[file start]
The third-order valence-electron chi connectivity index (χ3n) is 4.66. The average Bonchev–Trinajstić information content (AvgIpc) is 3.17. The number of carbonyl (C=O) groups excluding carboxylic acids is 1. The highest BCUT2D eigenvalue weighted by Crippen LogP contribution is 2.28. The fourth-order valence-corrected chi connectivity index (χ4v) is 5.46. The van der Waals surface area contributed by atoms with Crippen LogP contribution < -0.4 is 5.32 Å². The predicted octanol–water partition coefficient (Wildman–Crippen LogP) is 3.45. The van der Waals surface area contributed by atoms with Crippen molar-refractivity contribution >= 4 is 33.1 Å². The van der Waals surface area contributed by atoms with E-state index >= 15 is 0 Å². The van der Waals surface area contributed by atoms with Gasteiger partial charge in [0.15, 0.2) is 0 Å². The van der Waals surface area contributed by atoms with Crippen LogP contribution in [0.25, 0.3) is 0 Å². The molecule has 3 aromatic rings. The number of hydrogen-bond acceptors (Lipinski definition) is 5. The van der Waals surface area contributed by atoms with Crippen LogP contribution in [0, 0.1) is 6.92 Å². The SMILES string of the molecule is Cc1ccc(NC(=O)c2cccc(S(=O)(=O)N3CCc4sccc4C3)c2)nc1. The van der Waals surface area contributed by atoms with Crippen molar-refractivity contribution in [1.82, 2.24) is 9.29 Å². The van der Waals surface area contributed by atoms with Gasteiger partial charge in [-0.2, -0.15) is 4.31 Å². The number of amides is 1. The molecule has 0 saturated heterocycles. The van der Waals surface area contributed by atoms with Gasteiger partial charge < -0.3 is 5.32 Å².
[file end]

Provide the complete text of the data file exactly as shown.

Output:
The third-order valence-electron chi connectivity index (χ3n) is 4.66. The average Bonchev–Trinajstić information content (AvgIpc) is 3.17. The number of carbonyl (C=O) groups excluding carboxylic acids is 1. The highest BCUT2D eigenvalue weighted by Crippen LogP contribution is 2.28. The fourth-order valence-corrected chi connectivity index (χ4v) is 5.46. The van der Waals surface area contributed by atoms with Crippen LogP contribution < -0.4 is 5.32 Å². The predicted octanol–water partition coefficient (Wildman–Crippen LogP) is 3.45. The van der Waals surface area contributed by atoms with Crippen molar-refractivity contribution >= 4 is 33.1 Å². The van der Waals surface area contributed by atoms with E-state index >= 15 is 0 Å². The van der Waals surface area contributed by atoms with Gasteiger partial charge in [0.15, 0.2) is 0 Å². The van der Waals surface area contributed by atoms with Crippen LogP contribution in [0.25, 0.3) is 0 Å². The molecule has 3 aromatic rings. The number of hydrogen-bond acceptors (Lipinski definition) is 5. The van der Waals surface area contributed by atoms with Crippen LogP contribution in [0, 0.1) is 6.92 Å². The SMILES string of the molecule is Cc1ccc(NC(=O)c2cccc(S(=O)(=O)N3CCc4sccc4C3)c2)nc1. The van der Waals surface area contributed by atoms with Crippen molar-refractivity contribution in [1.82, 2.24) is 9.29 Å². The van der Waals surface area contributed by atoms with Gasteiger partial charge in [-0.2, -0.15) is 4.31 Å². The number of amides is 1. The molecule has 0 saturated heterocycles. The van der Waals surface area contributed by atoms with Gasteiger partial charge < -0.3 is 5.32 Å².